- Have a look at this great stuff: the work of the Culturelabel team, Seb Chan’s extraordinary Pen project for the Smithsonian, MONA, what’s going on at music festivals….
- Experiences are being designed to create new audiences, increase desire and attendance, increase dwell times, link the online data, content and curation with the physical world, build communities, and prompt repeat visitation
- This is happening as a result of working within the culture of audiences. Understanding their behaviour and seeking to provide experiences that add (not are ads)
3. Propose your grand ambition.
- Digital storytelling is creating a narrative in culture, driven by a protagonist on their own hero’s journey.
4. Identify the barriers.
- Paid Media magic beans= easier to buy than build
- I’ve got a hammer= the answer to everthing is paid media and all problems are solved with attention/engagement/ awareness
- Over kill and undercooked= using creativity to only make advertising is kind of like using Nuclear Power to heat water to make electricity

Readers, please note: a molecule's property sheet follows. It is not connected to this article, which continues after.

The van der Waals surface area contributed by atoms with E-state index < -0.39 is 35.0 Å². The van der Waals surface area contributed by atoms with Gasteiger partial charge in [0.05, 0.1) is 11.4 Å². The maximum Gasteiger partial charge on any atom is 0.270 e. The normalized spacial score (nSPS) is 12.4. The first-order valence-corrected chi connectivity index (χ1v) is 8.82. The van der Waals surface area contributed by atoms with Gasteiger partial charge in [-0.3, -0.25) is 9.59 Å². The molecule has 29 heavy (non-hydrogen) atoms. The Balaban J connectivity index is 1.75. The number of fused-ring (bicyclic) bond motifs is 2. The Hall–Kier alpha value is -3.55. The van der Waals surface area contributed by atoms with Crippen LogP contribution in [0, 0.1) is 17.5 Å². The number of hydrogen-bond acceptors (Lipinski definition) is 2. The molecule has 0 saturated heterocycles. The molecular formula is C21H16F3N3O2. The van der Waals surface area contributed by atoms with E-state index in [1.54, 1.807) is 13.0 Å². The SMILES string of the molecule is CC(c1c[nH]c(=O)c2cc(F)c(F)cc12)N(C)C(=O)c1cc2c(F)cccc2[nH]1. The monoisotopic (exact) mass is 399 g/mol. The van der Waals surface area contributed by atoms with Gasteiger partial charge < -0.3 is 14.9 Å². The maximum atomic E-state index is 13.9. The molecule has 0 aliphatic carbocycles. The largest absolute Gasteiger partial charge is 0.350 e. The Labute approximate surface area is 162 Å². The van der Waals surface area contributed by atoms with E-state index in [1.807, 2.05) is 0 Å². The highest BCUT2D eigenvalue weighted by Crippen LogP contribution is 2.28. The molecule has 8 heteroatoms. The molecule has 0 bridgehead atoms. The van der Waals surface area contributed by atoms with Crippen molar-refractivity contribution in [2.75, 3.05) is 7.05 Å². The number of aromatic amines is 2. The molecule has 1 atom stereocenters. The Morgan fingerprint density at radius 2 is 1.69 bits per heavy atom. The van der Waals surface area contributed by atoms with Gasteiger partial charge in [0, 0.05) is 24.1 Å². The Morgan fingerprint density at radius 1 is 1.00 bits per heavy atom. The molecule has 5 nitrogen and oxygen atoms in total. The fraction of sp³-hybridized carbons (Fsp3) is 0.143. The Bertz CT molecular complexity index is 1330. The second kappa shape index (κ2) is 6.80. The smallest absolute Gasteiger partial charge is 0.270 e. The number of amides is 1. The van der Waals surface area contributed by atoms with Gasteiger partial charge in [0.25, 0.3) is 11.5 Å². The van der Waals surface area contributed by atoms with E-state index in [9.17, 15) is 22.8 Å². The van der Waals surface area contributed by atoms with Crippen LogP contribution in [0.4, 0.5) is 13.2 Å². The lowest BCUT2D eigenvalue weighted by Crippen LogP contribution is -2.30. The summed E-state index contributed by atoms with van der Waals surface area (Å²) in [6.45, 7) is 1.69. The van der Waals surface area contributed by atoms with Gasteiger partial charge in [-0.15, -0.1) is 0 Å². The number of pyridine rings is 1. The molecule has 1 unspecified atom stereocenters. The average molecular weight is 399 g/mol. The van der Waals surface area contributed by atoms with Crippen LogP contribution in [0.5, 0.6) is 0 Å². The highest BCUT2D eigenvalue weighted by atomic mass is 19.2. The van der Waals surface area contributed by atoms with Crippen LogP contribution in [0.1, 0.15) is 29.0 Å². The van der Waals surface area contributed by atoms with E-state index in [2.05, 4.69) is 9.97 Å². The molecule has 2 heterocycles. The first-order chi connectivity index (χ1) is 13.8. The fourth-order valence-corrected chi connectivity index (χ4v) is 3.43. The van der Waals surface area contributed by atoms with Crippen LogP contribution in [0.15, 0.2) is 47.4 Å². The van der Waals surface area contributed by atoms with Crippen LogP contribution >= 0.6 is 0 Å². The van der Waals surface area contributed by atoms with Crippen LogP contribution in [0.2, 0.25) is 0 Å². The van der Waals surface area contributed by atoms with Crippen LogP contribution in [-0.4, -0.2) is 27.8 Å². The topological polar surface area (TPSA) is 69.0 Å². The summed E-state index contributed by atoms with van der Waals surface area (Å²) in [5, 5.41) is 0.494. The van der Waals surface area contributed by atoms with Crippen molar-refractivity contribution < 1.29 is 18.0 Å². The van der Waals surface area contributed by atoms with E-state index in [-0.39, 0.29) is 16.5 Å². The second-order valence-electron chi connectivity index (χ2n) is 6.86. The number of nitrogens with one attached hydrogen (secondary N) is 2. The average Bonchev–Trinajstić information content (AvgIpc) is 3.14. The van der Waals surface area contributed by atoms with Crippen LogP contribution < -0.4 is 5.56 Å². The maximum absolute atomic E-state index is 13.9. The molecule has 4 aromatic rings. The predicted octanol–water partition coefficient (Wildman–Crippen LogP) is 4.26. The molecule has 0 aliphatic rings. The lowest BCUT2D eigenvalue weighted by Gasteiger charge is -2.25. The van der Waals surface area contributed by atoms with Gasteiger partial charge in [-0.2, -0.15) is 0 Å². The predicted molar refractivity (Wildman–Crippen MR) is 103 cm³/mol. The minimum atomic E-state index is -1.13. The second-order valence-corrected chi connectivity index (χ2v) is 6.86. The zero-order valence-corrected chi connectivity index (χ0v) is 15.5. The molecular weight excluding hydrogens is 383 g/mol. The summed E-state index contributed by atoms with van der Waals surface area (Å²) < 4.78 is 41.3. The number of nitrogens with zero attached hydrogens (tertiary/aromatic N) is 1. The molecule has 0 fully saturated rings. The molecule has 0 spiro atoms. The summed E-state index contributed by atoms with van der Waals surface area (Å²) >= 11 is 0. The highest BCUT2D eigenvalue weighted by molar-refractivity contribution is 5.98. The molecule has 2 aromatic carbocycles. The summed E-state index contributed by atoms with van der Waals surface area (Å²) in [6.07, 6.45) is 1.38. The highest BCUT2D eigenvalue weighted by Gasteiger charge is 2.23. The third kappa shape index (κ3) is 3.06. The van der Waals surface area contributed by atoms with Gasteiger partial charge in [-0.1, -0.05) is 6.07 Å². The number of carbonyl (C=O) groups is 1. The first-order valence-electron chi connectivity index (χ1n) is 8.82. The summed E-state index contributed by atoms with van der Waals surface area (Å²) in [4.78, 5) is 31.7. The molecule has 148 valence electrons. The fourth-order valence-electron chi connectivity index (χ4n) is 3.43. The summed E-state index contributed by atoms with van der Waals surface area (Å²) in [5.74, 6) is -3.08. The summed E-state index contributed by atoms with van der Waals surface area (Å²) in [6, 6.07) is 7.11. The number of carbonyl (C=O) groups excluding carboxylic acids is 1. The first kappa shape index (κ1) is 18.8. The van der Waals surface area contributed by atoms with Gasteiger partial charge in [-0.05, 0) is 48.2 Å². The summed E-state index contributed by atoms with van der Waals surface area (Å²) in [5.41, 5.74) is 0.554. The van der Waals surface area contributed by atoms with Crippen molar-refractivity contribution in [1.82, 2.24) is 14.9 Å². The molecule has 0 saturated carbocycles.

5. Explain how to over come the barriers
- Grown up business cases for innovation
- Define ambitious outcomes beyond traditional media metrics
- Involve decision makers beyond marketing
6. Build excitement as you expose the creative solutions.
- Working at the C level of an organisation and introducing all kinds of people to new ideas needs a skill set to manage complex stakeholder environments and the ability to both change people’s minds and help them build the skills to champion new ideas. Education is how you sell innovation
7. End smoothly with timing, costs, and next steps.
Well, good folk, there’s nothing on earth
Like a genuine,
What’d I say?
What’s it called?
That’s right! Innovation!
[crowd chants `Innovation’ softly and rhythmically]
I hear those things can make us proud
Don’t you build it in the cloud?
What about us brain-dead slobs?
You’ll be given cushy jobs.
Were you sent here by the devil?
No, good sir, I’m on the level.
I swear it’s Australia’s only choice…
Throw up your hands and raise your voice!
What’s it called?
But your pathway seems seems quite frail and broken…
Sorry, ma’am, the mob has spoken!
Innovation! Innovation! Innovation!